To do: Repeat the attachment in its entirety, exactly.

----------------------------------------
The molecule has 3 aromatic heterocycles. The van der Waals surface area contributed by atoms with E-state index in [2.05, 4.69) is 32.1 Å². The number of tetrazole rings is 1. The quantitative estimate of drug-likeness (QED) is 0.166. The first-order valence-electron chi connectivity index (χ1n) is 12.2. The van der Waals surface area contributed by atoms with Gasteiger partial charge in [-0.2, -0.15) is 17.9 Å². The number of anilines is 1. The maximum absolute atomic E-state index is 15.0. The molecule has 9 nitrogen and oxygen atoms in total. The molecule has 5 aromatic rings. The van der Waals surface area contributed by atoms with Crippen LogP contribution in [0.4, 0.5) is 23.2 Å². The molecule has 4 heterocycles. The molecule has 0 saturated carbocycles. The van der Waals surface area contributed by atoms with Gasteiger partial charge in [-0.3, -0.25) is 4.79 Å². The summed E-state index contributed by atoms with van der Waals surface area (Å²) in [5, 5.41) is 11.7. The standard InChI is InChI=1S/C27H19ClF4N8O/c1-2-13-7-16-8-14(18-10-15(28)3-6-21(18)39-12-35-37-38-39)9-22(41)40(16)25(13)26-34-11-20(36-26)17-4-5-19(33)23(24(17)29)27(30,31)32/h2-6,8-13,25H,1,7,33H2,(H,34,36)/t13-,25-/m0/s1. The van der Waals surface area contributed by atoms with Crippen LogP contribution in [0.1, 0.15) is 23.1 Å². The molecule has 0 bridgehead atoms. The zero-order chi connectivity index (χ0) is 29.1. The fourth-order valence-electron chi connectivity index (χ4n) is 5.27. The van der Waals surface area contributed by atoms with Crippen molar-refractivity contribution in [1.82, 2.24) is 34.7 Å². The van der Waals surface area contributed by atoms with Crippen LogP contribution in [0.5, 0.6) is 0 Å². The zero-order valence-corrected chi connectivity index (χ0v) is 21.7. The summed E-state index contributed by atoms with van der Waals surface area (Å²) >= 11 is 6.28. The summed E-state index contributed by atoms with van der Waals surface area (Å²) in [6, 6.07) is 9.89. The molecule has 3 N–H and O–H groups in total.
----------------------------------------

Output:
The molecule has 3 aromatic heterocycles. The van der Waals surface area contributed by atoms with E-state index in [2.05, 4.69) is 32.1 Å². The number of tetrazole rings is 1. The quantitative estimate of drug-likeness (QED) is 0.166. The first-order valence-electron chi connectivity index (χ1n) is 12.2. The van der Waals surface area contributed by atoms with Gasteiger partial charge in [-0.2, -0.15) is 17.9 Å². The number of anilines is 1. The maximum absolute atomic E-state index is 15.0. The molecule has 9 nitrogen and oxygen atoms in total. The molecule has 5 aromatic rings. The van der Waals surface area contributed by atoms with Crippen LogP contribution in [0.4, 0.5) is 23.2 Å². The molecule has 4 heterocycles. The molecule has 0 saturated carbocycles. The van der Waals surface area contributed by atoms with Gasteiger partial charge in [-0.3, -0.25) is 4.79 Å². The summed E-state index contributed by atoms with van der Waals surface area (Å²) in [5, 5.41) is 11.7. The standard InChI is InChI=1S/C27H19ClF4N8O/c1-2-13-7-16-8-14(18-10-15(28)3-6-21(18)39-12-35-37-38-39)9-22(41)40(16)25(13)26-34-11-20(36-26)17-4-5-19(33)23(24(17)29)27(30,31)32/h2-6,8-13,25H,1,7,33H2,(H,34,36)/t13-,25-/m0/s1. The van der Waals surface area contributed by atoms with Crippen LogP contribution in [0.1, 0.15) is 23.1 Å². The molecule has 0 bridgehead atoms. The zero-order chi connectivity index (χ0) is 29.1. The fourth-order valence-electron chi connectivity index (χ4n) is 5.27. The van der Waals surface area contributed by atoms with Crippen molar-refractivity contribution in [1.82, 2.24) is 34.7 Å². The van der Waals surface area contributed by atoms with Crippen LogP contribution in [0.5, 0.6) is 0 Å². The zero-order valence-corrected chi connectivity index (χ0v) is 21.7. The summed E-state index contributed by atoms with van der Waals surface area (Å²) >= 11 is 6.28. The summed E-state index contributed by atoms with van der Waals surface area (Å²) in [6, 6.07) is 9.89. The molecule has 3 N–H and O–H groups in total.